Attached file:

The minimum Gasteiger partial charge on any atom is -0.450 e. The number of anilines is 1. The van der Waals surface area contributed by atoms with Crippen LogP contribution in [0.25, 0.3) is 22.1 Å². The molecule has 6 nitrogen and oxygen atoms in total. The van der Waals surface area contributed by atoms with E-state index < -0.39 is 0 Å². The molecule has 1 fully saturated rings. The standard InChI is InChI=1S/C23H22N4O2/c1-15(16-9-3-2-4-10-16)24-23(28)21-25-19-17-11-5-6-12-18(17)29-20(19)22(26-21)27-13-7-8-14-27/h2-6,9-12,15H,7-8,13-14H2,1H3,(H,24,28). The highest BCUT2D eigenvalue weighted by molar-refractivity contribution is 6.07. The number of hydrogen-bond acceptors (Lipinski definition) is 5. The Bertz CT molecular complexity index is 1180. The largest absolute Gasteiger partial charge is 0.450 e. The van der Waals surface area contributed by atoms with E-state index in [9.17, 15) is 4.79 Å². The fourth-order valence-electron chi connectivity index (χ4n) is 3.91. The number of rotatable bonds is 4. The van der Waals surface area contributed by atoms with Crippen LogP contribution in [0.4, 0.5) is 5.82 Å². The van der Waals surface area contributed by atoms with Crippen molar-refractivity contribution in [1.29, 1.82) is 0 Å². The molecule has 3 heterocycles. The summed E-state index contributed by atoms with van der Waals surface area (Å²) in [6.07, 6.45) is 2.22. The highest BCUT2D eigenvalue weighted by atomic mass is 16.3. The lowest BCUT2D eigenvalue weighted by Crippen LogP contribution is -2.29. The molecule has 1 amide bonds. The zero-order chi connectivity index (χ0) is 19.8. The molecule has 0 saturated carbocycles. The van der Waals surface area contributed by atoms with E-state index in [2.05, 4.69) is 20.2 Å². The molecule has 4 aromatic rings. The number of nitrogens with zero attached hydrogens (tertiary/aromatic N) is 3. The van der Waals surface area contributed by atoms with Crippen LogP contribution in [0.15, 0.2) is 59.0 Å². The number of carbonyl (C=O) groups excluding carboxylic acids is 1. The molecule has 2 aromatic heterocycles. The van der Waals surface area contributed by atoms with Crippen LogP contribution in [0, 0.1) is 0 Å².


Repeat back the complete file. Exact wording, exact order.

The minimum Gasteiger partial charge on any atom is -0.450 e. The number of anilines is 1. The van der Waals surface area contributed by atoms with Crippen LogP contribution in [0.25, 0.3) is 22.1 Å². The molecule has 6 nitrogen and oxygen atoms in total. The van der Waals surface area contributed by atoms with E-state index < -0.39 is 0 Å². The molecule has 1 fully saturated rings. The standard InChI is InChI=1S/C23H22N4O2/c1-15(16-9-3-2-4-10-16)24-23(28)21-25-19-17-11-5-6-12-18(17)29-20(19)22(26-21)27-13-7-8-14-27/h2-6,9-12,15H,7-8,13-14H2,1H3,(H,24,28). The highest BCUT2D eigenvalue weighted by molar-refractivity contribution is 6.07. The number of hydrogen-bond acceptors (Lipinski definition) is 5. The Bertz CT molecular complexity index is 1180. The largest absolute Gasteiger partial charge is 0.450 e. The van der Waals surface area contributed by atoms with E-state index in [9.17, 15) is 4.79 Å². The fourth-order valence-electron chi connectivity index (χ4n) is 3.91. The number of rotatable bonds is 4. The van der Waals surface area contributed by atoms with Crippen LogP contribution in [0.4, 0.5) is 5.82 Å². The van der Waals surface area contributed by atoms with Crippen molar-refractivity contribution in [1.29, 1.82) is 0 Å². The molecule has 3 heterocycles. The summed E-state index contributed by atoms with van der Waals surface area (Å²) in [6.07, 6.45) is 2.22. The highest BCUT2D eigenvalue weighted by atomic mass is 16.3. The lowest BCUT2D eigenvalue weighted by Crippen LogP contribution is -2.29. The molecule has 1 amide bonds. The zero-order chi connectivity index (χ0) is 19.8. The molecule has 0 saturated carbocycles. The van der Waals surface area contributed by atoms with E-state index in [2.05, 4.69) is 20.2 Å². The molecule has 4 aromatic rings. The number of nitrogens with zero attached hydrogens (tertiary/aromatic N) is 3. The van der Waals surface area contributed by atoms with Crippen LogP contribution in [0.15, 0.2) is 59.0 Å². The number of carbonyl (C=O) groups excluding carboxylic acids is 1. The molecule has 2 aromatic heterocycles. The van der Waals surface area contributed by atoms with Crippen LogP contribution in [0, 0.1) is 0 Å².